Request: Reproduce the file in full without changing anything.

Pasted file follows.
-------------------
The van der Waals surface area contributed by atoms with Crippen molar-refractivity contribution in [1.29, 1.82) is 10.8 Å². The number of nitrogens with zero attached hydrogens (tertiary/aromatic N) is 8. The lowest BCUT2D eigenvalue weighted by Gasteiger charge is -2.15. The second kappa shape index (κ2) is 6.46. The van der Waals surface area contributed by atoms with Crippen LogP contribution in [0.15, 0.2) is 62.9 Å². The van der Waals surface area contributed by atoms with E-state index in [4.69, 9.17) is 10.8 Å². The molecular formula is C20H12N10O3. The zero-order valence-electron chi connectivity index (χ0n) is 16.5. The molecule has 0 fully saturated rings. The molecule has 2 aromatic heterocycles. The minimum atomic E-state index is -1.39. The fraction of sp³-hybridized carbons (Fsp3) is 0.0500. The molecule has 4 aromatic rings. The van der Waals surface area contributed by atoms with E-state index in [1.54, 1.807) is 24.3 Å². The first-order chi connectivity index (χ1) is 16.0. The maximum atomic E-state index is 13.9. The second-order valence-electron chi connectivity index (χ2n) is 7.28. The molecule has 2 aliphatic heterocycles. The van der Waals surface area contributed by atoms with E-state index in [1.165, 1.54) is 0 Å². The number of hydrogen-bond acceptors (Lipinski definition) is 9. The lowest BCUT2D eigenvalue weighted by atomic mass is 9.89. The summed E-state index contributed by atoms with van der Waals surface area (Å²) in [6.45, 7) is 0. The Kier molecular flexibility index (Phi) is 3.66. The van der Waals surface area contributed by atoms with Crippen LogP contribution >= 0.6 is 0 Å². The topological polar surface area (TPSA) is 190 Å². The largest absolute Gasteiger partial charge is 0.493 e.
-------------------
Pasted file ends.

The van der Waals surface area contributed by atoms with Crippen molar-refractivity contribution in [1.29, 1.82) is 10.8 Å². The number of nitrogens with zero attached hydrogens (tertiary/aromatic N) is 8. The lowest BCUT2D eigenvalue weighted by Gasteiger charge is -2.15. The second kappa shape index (κ2) is 6.46. The van der Waals surface area contributed by atoms with Crippen LogP contribution in [0.15, 0.2) is 62.9 Å². The van der Waals surface area contributed by atoms with E-state index in [4.69, 9.17) is 10.8 Å². The molecular formula is C20H12N10O3. The zero-order valence-electron chi connectivity index (χ0n) is 16.5. The molecule has 0 fully saturated rings. The molecule has 2 aromatic heterocycles. The minimum atomic E-state index is -1.39. The fraction of sp³-hybridized carbons (Fsp3) is 0.0500. The molecule has 4 aromatic rings. The van der Waals surface area contributed by atoms with E-state index in [1.54, 1.807) is 24.3 Å². The first-order chi connectivity index (χ1) is 16.0. The maximum atomic E-state index is 13.9. The second-order valence-electron chi connectivity index (χ2n) is 7.28. The molecule has 2 aliphatic heterocycles. The van der Waals surface area contributed by atoms with E-state index in [1.165, 1.54) is 0 Å². The number of hydrogen-bond acceptors (Lipinski definition) is 9. The lowest BCUT2D eigenvalue weighted by atomic mass is 9.89. The summed E-state index contributed by atoms with van der Waals surface area (Å²) in [6.45, 7) is 0. The Kier molecular flexibility index (Phi) is 3.66. The van der Waals surface area contributed by atoms with Crippen LogP contribution >= 0.6 is 0 Å². The topological polar surface area (TPSA) is 190 Å². The largest absolute Gasteiger partial charge is 0.493 e.